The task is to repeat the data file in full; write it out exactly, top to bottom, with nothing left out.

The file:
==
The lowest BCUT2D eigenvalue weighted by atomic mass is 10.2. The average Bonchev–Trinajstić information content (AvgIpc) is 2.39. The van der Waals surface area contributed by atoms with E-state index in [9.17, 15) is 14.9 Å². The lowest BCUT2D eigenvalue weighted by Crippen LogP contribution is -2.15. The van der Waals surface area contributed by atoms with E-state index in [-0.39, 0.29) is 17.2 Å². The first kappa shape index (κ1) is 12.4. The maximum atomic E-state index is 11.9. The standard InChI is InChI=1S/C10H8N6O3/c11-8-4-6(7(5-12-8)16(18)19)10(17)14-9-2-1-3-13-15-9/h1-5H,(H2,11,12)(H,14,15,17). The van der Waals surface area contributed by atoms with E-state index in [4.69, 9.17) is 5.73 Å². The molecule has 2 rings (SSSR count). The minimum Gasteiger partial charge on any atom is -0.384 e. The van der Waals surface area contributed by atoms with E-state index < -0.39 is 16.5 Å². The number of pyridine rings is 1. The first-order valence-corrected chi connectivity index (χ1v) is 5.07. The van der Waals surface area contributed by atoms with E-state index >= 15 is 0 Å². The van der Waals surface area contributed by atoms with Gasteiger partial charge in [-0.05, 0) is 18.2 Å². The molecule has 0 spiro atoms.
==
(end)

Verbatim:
The lowest BCUT2D eigenvalue weighted by atomic mass is 10.2. The average Bonchev–Trinajstić information content (AvgIpc) is 2.39. The van der Waals surface area contributed by atoms with E-state index in [9.17, 15) is 14.9 Å². The lowest BCUT2D eigenvalue weighted by Crippen LogP contribution is -2.15. The van der Waals surface area contributed by atoms with E-state index in [-0.39, 0.29) is 17.2 Å². The first kappa shape index (κ1) is 12.4. The maximum atomic E-state index is 11.9. The standard InChI is InChI=1S/C10H8N6O3/c11-8-4-6(7(5-12-8)16(18)19)10(17)14-9-2-1-3-13-15-9/h1-5H,(H2,11,12)(H,14,15,17). The van der Waals surface area contributed by atoms with E-state index in [4.69, 9.17) is 5.73 Å². The molecule has 2 rings (SSSR count). The minimum Gasteiger partial charge on any atom is -0.384 e. The van der Waals surface area contributed by atoms with E-state index < -0.39 is 16.5 Å². The number of pyridine rings is 1. The first-order valence-corrected chi connectivity index (χ1v) is 5.07. The van der Waals surface area contributed by atoms with E-state index >= 15 is 0 Å². The van der Waals surface area contributed by atoms with Gasteiger partial charge in [-0.05, 0) is 18.2 Å². The molecule has 0 spiro atoms.